- The Washington Times - Monday, August 8, 2005

SINGAPORE — Singaporeans are seeing HBO’s “Sex and the City” on TV. Actors may utter four-letter words on stage. Opposition parties can gather without police permission — as long as they do it indoors.

Tiny and famously disciplined, Singapore is turning 40 today — and continuing to lighten up. Gone are the days when chewing gum and long hair were banned. Singaporeans are even being allowed to bungee jump and dance on bar tables.

Apart from letting censorship ease up a bit, Singapore’s leaders are lifting a long-standing ban on casinos and allowing not one but two to open.

In April, Prime Minister Lee Hsien Loong explained: “We risk being relegated to the second league if we rely only on past achievements. We must continue to reinvent ourselves.”

Political analyst Ho Khai Leong of the Institute of Southeast Asian Studies says the ruling People’s Action Party is being pragmatic without relaxing its grip on power over the island and its 4.2 million citizens.

“It can’t remain authoritarian when globalization is on your doorstep,” he said. “There is a dynamic to the desire to be more open.”

In 40 years, Singapore has gone from malarial backwater of the British empire to gleaming financial center with one of Asia’s most modern economies. It is also a model of social engineering, where homosexuality remains punishable by imprisonment.

The unusual meld of capitalism, authoritarianism and state-encouraged behavior modification was perfected by Lee Kuan Yew, the British-educated father of the present prime minister, who led Singapore to independence in 1965 and ruled it for 25 years. At 81, he is regarded as an elder statesman of Asia and remains a powerful influence on the Cabinet, where he holds the title of “minister mentor.”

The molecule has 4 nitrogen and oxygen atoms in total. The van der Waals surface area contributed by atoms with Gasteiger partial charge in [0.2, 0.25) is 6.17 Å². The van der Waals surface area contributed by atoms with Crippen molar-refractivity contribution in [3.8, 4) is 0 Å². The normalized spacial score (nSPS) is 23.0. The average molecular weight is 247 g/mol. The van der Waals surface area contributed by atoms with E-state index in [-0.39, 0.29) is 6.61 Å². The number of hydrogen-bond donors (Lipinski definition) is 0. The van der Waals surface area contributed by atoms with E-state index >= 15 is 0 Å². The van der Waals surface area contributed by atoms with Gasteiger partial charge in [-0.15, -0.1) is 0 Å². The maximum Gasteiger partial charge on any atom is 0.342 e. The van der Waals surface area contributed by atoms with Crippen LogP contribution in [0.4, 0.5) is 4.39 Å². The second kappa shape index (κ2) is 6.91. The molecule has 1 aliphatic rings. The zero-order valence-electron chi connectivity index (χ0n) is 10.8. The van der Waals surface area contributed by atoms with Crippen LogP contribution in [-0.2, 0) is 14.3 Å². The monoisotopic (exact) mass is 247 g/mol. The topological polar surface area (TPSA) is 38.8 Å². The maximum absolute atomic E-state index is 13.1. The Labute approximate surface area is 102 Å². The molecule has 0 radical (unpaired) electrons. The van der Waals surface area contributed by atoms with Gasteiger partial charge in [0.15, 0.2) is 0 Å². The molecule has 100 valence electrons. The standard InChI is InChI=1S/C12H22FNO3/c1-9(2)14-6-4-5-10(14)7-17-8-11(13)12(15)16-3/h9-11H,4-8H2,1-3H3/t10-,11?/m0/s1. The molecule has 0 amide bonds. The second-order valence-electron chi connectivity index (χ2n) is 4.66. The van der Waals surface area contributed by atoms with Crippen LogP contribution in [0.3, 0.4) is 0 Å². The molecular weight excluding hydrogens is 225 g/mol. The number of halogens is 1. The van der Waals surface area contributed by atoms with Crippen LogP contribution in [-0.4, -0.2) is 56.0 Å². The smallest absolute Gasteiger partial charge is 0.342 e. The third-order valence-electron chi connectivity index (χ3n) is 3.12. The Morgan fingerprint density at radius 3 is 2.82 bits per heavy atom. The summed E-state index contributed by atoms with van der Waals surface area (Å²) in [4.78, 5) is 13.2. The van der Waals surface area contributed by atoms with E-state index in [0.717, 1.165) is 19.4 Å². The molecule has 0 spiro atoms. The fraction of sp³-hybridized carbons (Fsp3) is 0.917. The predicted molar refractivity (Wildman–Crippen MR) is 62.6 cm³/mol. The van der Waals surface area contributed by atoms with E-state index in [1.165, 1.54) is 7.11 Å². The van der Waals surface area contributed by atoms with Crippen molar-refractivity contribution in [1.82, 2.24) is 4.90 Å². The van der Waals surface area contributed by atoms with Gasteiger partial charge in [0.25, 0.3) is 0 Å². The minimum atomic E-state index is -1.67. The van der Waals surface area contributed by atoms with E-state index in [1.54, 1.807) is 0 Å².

But while the economy has leaped forward, political reform has been glacial.

The People’s Action Party has never lost an election, holds 82 of the 85 seats in parliament and is likely to trounce the ragtag opposition again in the next election. Its two most prominent opposition figures have been bankrupted by defamation suits won by ruling- party members — and Singapore law disqualifies bankrupts from running for office.

Leading foreign newspapers also have been frequently sued by ruling-party stalwarts, and the international media rights group Reporters Without Borders ranks Singapore 147th in its press-freedom index. North Korea and Cuba rank 166 and 167.

State-linked broadcaster MediaCorp controls all free-TV channels here, and Singapore Press Holdings Ltd. — which rarely deviates from the administration line — runs most newspapers.

Officials say they have eased up on social policies to satisfy a generation more exposed to overseas influences. But they also insist that Singapore’s generally conservative citizenry cherishes order and wants censorship and government involvement in social affairs to preserve it.

Mr. Lee, the prime minister, spelled it out in clear language recently: “Social mores must not be corrupted, and Singapore must remain a safe and wholesome society.”

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